With the Irish economy making a robust recovery and a strong 2022 in prospect, commercial real estate will continue in growth mode, with significant new opportunity for investors, the 2022 Outlook from BNP Paribas Real Estate Ireland (BNPPRE) suggests.
There is value in many investment sectors, and high relative returns, we’re told.
Residential and logistics will again drive the demand side, but the smart money will look to retail apparently, with the overall market very much ‘on the up’, thanks to good availability of properties for sale, as well as continuing low interest rates which make property returns more attractive.
On the investment front, Ireland continues to offer value at current pricing, relative to European peers, based on yield spreads over 10-year Government bonds.
Kenneth Rouse, Managing Director and Head of Capital Markets at BNPPRE says that the ‘smart money’ is already looking at retail opportunities, following the Covid shake-up.
“There is over €2bn of income producing property available to buy in Ireland around now, and, although the Euro area inflation-surge is expected to be stronger and longer-lasting than previously thought, the ECB says rate increases are very unlikely next year”.
Investors will continue to seek-out logistics and PRS opportunities in the main, the investment advisor says, although PRS rental growth expectations may moderate, reflecting a more balanced market.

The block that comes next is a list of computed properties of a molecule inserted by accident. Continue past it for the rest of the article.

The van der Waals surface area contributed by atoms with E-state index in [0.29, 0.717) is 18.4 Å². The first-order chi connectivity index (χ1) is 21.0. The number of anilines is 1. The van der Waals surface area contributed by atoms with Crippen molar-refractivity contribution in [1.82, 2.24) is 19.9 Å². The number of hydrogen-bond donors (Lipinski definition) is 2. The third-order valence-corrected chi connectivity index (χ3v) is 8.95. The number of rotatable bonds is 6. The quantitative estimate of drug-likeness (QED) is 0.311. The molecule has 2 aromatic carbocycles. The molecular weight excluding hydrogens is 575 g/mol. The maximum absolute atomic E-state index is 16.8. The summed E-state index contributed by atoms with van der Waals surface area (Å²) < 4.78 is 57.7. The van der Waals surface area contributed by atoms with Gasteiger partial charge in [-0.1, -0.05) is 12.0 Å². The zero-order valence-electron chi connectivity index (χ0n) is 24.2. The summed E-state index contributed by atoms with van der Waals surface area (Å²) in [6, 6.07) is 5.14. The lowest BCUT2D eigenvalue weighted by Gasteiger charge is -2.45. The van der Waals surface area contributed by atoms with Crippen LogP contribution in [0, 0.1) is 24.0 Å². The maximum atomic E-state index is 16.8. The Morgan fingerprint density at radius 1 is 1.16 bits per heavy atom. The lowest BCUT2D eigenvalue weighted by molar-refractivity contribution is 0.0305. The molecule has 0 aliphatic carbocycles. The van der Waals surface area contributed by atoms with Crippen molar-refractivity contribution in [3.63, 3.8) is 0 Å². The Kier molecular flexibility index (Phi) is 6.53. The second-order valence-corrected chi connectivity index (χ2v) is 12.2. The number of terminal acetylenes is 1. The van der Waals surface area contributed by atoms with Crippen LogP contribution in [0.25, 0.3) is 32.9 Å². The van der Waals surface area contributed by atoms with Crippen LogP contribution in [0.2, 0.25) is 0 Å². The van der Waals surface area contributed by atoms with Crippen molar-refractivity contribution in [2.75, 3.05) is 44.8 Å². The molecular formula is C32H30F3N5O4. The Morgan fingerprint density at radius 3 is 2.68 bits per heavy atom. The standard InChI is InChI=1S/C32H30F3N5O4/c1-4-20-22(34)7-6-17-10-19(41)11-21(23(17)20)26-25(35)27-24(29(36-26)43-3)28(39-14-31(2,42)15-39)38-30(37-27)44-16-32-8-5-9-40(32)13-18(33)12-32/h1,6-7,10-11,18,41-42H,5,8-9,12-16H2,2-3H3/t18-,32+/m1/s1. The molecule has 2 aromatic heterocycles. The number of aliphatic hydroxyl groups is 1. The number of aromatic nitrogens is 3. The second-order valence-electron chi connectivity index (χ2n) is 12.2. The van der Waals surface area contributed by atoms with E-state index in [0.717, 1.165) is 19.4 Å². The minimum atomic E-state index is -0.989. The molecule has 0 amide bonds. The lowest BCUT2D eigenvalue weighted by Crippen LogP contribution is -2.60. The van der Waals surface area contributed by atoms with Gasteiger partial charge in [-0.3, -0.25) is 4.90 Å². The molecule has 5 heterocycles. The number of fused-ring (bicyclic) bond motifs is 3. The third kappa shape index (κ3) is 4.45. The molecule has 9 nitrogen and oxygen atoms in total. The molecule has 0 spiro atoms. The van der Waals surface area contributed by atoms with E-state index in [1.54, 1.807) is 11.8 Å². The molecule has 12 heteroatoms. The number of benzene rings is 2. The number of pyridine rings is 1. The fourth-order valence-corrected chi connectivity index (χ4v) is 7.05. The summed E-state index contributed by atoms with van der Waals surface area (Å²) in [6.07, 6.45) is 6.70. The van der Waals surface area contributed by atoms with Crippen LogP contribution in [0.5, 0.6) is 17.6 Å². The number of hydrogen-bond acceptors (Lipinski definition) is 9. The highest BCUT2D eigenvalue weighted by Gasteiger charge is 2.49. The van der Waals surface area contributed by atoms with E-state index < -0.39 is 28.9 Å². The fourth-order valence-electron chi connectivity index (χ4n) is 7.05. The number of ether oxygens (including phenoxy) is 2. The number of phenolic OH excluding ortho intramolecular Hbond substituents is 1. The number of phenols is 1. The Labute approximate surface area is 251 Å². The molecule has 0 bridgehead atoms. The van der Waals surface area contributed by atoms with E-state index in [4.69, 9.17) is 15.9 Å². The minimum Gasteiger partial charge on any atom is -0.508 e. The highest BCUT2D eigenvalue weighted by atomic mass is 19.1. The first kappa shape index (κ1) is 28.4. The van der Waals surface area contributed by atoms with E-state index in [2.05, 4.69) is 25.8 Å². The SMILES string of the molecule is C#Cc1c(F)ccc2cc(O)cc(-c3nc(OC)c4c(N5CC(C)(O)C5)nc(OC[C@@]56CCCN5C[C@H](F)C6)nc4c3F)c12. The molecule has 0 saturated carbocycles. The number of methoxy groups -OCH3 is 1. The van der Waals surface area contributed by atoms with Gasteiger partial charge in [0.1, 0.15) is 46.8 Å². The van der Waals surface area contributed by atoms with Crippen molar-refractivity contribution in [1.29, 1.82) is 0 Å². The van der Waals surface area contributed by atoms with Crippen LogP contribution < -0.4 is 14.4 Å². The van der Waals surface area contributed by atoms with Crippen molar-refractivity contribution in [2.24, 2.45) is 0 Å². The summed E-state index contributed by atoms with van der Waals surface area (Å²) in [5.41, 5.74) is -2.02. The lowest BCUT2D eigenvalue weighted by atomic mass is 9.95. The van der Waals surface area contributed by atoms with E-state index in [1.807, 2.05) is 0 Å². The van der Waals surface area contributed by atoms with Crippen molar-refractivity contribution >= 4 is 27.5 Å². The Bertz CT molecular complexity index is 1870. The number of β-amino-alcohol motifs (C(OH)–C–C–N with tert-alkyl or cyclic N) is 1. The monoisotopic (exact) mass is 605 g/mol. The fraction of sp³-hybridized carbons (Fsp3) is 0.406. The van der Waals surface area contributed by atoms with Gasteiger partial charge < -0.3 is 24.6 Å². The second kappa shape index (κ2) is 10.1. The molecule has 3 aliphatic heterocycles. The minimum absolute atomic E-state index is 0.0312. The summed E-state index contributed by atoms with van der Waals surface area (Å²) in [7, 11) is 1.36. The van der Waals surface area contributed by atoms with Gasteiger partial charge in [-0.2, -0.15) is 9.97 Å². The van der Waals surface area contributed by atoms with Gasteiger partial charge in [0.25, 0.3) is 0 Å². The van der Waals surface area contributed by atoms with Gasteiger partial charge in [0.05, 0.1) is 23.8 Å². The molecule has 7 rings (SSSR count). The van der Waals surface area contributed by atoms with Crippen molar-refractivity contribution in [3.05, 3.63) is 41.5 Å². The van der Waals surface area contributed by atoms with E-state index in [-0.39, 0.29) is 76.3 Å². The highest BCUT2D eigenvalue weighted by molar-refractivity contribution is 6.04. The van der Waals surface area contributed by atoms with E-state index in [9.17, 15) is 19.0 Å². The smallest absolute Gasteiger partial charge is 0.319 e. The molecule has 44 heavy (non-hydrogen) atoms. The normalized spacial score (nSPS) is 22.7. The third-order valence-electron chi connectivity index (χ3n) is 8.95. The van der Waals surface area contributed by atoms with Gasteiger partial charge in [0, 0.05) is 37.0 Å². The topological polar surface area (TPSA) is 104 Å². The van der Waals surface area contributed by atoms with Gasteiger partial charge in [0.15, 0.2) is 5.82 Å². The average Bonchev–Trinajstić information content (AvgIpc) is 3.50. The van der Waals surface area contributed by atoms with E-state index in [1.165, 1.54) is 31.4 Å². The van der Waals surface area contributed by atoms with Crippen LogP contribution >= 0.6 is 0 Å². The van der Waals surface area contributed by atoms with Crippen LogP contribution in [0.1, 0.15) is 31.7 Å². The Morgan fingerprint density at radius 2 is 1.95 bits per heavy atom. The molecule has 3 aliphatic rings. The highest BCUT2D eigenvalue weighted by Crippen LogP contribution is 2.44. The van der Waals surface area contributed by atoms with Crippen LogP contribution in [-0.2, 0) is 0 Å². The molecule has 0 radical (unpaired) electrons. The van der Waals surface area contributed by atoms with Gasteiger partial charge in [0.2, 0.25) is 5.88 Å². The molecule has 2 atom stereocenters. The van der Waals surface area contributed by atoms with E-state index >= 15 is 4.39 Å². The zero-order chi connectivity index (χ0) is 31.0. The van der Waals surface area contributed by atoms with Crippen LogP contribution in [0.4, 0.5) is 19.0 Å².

With significant space now under construction to meet logistics demand, the current trickle of new supply will strengthen to a flow in 2022, Rouse also predicts, with further rental growth for this sector.
“The market will comfortably digest the additional space, given current low vacancy and the fact that strong goods consumption is expected to continue. Occupier demand is going to follow the consumer economy, irrespective of the on-line and traditional retail balance”.
Predictions for the troubled Dublin office market include vacancy rates edging-up further next year, according to Keith O’Neill, BNPPRE Head of Office Agency.
Take-up is recovering after the weakest quarter ever in Q1 2021, but more tenant-friendly terms are likely to remain in both 2022 and 2023, O’Neill says.
2021 was the strongest year for office completions since 2008, and there is more to come in 2022. Non-prime rents will however have eased by around 10% on pre-pandemic rates.
“New high quality office stock will remain a valued asset class for investors, with new job creation, office-based employment returning, and the reappearance of international occupiers”.
Eoin Feeney, Head of Retail Agency at BNP Paribas Real Estate, says retail will continue to rebound in line with consumer recovery.
Consumer spending may moderate, as the initial snap-back washes through, but grocery, neighbourhood stores and retail parks will continue to trade well, with rents remaining resilient, he believes.
“Ireland and in particular Dublin will continue to be an important option for International retailers. New entrants to the market will be attracted by the demographic structure and strong economy. While High Street and prime shopping centre vacancy rates will drop significantly, it is too early to call a recovery in rents, as retailers continue to rebuild revenue.”
With a very strong pipeline supply, particularly in Dublin apartments, residential rent inflation and the House Price Index will reflect a more balanced market in 2022 and 2023, according to Dr John McCartney, BNPPRE Director and Head of Research.
Population growth has more than halved since its early 2019 peak, and this decline is expected to continue next year, easing the demand crisis somewhat.
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